We wander down the dirt road, past the old Wild West movie set, and the taller trees begin to appear. We see a sign for the memorial, but casually continue into the verdant valley.
With our usual late start and off track excursion, we have a long hour, or so, left to find a walk, a hike, or scout for camping spots. Just before we cross over a cattle guard, we see a campsite with what looks like a jeep trail leading away further. It is just on the side of the road. I pull in to look.
Slipping on flip-flop shoes, we get out and stretch, as we listen for the sound of approaching vehicles. We decide to explore as we are. If it looks promising, then we’ll put on more practical shoes.
Heading up the hill, looking up at the magnificent Rincon Mountain’s east side, we find that the jeep trail quickly arrives at another more secluded campsite with a ring of rocks.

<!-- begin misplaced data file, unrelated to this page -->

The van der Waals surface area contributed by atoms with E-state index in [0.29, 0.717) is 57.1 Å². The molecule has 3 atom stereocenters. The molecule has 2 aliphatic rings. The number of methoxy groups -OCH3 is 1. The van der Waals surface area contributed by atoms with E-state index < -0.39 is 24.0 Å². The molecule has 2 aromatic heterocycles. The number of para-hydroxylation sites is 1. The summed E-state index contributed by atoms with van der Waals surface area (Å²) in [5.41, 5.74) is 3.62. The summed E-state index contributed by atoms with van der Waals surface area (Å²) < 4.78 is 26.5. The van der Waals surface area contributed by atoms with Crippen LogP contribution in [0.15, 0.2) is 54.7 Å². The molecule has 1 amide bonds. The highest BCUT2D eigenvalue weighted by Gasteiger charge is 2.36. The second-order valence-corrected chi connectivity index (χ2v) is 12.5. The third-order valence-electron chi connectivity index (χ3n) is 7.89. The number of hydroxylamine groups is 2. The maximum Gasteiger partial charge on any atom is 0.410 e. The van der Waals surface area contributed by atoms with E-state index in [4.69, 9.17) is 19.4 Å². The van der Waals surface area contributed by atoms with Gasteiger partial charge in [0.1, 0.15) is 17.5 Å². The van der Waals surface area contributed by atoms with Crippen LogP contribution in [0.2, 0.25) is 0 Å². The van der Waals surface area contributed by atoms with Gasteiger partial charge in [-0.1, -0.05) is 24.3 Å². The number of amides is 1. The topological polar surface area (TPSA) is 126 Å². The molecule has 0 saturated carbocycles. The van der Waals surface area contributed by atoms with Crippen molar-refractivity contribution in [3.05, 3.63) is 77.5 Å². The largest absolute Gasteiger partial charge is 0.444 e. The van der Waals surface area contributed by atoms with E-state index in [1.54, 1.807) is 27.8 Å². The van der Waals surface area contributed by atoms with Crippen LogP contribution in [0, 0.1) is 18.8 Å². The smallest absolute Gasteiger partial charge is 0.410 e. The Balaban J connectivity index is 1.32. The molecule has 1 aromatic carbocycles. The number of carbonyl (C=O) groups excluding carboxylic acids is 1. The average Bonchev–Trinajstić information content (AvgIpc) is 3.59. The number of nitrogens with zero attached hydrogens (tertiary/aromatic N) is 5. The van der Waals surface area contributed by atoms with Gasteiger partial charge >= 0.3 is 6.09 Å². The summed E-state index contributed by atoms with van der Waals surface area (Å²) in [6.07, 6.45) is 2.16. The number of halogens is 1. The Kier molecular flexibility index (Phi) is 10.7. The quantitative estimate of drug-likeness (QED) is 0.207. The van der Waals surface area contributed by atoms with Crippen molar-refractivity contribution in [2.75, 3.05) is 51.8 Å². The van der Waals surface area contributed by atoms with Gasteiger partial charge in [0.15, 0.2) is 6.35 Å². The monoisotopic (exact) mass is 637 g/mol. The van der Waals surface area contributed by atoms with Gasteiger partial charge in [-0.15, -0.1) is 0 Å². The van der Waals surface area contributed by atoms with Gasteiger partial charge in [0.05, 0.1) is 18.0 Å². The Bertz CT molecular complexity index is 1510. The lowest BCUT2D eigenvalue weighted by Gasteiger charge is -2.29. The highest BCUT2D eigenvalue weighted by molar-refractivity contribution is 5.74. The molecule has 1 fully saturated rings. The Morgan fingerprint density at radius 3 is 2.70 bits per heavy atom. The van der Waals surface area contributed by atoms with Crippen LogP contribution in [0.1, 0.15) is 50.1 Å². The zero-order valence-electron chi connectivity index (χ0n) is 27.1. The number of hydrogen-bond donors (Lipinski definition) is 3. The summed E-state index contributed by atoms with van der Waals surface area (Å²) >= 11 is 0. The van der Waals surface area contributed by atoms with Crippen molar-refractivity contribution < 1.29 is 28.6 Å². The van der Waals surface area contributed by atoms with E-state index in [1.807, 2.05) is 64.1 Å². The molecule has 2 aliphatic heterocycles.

There are a couple of tracks leading off into the lush vegetation.
One trail goes down into a creek bed depression, through a patch of Manzanita.
We wander. On a mid 80F’s day, it soon blesses us with a cozy shaded creek side spot, but we are blocked by a cattle fence.
It is pleasant, but we are excited to find more.
The Other Trail:
The other trail leads up into the sun. It isn’t an unpleasant day, nearly perfect to be nude. The air is still. Among the tall grasses, we begin to see various agave and young yucca, which is the iconic state flower of New Mexico.
There are many manzanita trees, or bushes. We share how much we love their deep color, firm smooth touch and the contrast of the deadwood.
That barbed wire cattle fence greets us once again.
It rises up the ridge and the trail follows along it.
We follow the trail, still wondering where it will lead.